With it being announced last week that the plaintiffs in the Ed O’Bannon lawsuit and Electronic Arts reached an agreement on a settlement, with the video game maker due to pay $40 million, some wondered whether or not current college athletes would be able to receive money without concern of being penalized by the NCAA. The NCAA answered that question in a brief statement, noting that it will not punish current college athletes who receive a portion of the settlement.
“First, under no circumstances will we allow the proposed agreement between EA and plaintiff’s lawyers to negatively impact the eligibility of any student-athlete…not one will miss a practice or a game if this settlement is approved by the court,” the statement read. “This proposed settlement does not equate to payment of current student-athletes for their athletic performance, regardless of how it is being publicly characterized.
“Second, the real benefactors of this settlement are the lawyers, who could pocket more than $15 million.”
While that last sentence may be true, it comes off as catty and is one that whoever wrote the statement could have done without. Was there anything the NCAA would have lost by not stating that the lawyers are in line to benefit the most from the multimillion dollar settlement? Probably not.
The NCAA, the lone remaining defendant in the Ed O’Bannon lawsuit after EA and the Collegiate Licensing Company agreed to settle with the plaintiffs, will look to win a suit that could have a major impact on the slate of collegiate athletics that will begin on June 9 (Monday).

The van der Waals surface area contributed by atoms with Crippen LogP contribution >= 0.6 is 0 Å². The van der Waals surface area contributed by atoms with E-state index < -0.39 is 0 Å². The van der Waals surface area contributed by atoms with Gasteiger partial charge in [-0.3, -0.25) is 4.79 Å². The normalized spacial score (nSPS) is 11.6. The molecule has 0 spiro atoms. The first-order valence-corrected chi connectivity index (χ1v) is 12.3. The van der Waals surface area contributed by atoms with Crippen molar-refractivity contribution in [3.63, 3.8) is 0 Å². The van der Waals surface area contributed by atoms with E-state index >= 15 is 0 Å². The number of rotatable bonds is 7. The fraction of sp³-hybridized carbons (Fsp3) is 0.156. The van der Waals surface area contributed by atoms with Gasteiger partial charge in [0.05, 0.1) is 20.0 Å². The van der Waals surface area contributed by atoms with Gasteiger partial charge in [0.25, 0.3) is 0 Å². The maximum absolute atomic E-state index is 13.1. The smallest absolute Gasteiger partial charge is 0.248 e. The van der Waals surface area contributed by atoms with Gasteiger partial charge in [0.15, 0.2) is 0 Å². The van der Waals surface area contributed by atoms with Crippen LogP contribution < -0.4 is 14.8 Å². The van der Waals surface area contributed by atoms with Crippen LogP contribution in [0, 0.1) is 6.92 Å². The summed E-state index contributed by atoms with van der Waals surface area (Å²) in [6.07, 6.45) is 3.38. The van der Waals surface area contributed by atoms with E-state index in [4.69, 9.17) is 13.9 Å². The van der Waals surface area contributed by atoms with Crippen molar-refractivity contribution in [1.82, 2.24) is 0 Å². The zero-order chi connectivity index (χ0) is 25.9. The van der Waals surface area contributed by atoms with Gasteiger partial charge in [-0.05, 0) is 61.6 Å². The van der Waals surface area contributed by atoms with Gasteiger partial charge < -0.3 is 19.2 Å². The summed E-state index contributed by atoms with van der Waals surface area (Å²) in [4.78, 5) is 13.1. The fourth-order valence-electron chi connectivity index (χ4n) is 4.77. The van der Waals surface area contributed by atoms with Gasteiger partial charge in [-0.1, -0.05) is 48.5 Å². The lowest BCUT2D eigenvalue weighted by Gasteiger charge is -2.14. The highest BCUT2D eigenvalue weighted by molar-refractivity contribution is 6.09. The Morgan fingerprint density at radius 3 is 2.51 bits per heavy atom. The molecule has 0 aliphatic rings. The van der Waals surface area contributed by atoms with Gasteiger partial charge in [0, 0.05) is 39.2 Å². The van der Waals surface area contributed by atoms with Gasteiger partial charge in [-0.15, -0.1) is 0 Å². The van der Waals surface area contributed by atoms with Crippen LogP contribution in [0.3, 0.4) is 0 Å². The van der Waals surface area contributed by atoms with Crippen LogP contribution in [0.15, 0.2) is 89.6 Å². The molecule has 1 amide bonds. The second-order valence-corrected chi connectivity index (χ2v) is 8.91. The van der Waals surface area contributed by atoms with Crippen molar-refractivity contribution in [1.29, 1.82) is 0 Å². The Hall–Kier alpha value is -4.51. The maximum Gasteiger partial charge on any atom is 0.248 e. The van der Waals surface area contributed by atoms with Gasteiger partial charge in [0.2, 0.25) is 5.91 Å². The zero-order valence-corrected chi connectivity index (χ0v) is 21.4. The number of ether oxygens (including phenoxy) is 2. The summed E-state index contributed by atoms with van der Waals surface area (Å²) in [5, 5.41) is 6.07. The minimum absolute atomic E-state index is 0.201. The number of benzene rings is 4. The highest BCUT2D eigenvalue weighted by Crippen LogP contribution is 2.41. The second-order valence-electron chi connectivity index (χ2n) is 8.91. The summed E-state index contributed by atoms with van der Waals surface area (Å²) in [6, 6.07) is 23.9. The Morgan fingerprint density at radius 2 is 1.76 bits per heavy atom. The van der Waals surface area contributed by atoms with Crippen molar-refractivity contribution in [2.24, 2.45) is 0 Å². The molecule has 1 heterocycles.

As for whether or not current college basketball players could be in line to benefit from the settlement, sixth-year seniors may be the only ones with a shot. The final college basketball game produced, NCAA Basketball 10, was released in the fall of 2009.
The 6-foot-3 guard averaged 10.3 points per game, while shooting 42 percent from three, as a freshman. He, along with Malcolm Hill and Michael Thorne Jr., is one of three returning players who averaged double figures last season.
This could prove to be a make-or-break year for John Groce, who enters his fifth season at the helm. He guided the Illini to an NCAA Tournament in his first season, but hasn’t been back since.
The key for the Illini is health. Abrams gives them experience and leadership, but it won’t be a surprise if there’s some rust in his game after spending the past two seasons on the sideline. Having a healthy Coleman-Lands will help stabilize the backcourt, while Hill, an all-conference caliber forward, and Thorne anchor the frontcourt.
Like Alkins, Jones was a sought-after scorer. The 6-foot-4 two-guard was rated No. 69 overall in the Class of 2016 by Rivals. He picked Indiana over offers from Cal, Cincinnati, Georgetown and more than a dozen other high-major programs.
Jeter, the 6-foot-10, played in a reserve role as a freshman, averaging 1.9 points and 1.9 rebounds per game last season. He will be part of a loaded frontline that includes heralded freshmen Harry Giles and Marques Bolden, as well as redshirt senior Amile Jefferson, who returns to the lineup following a foot injury.
The greatest player in Auburn program history will honored with a statue outside of the team’s home arena.
The university announced that Charles Barkley, the Naismith Memorial Basketball Hall of Famer, will be the fourth athlete to be given a statue, joining Heisman Trophy winners Bo Jackson, Pat Sullivan and Cam Newton.
“It just means a great deal to me,” Barkley said in a statement. “Being a kid from Alabama, going to Auburn. I think everybody knows what Auburn means to me. It’s going to be pretty cool.”
Barkley, currently working as an analyst for TNT, was the SEC Player of the Year in 1984, as well as a second team All-American. He averaged 14.1 points and 9.6 rebounds per game in 84 appearances for the Tigers.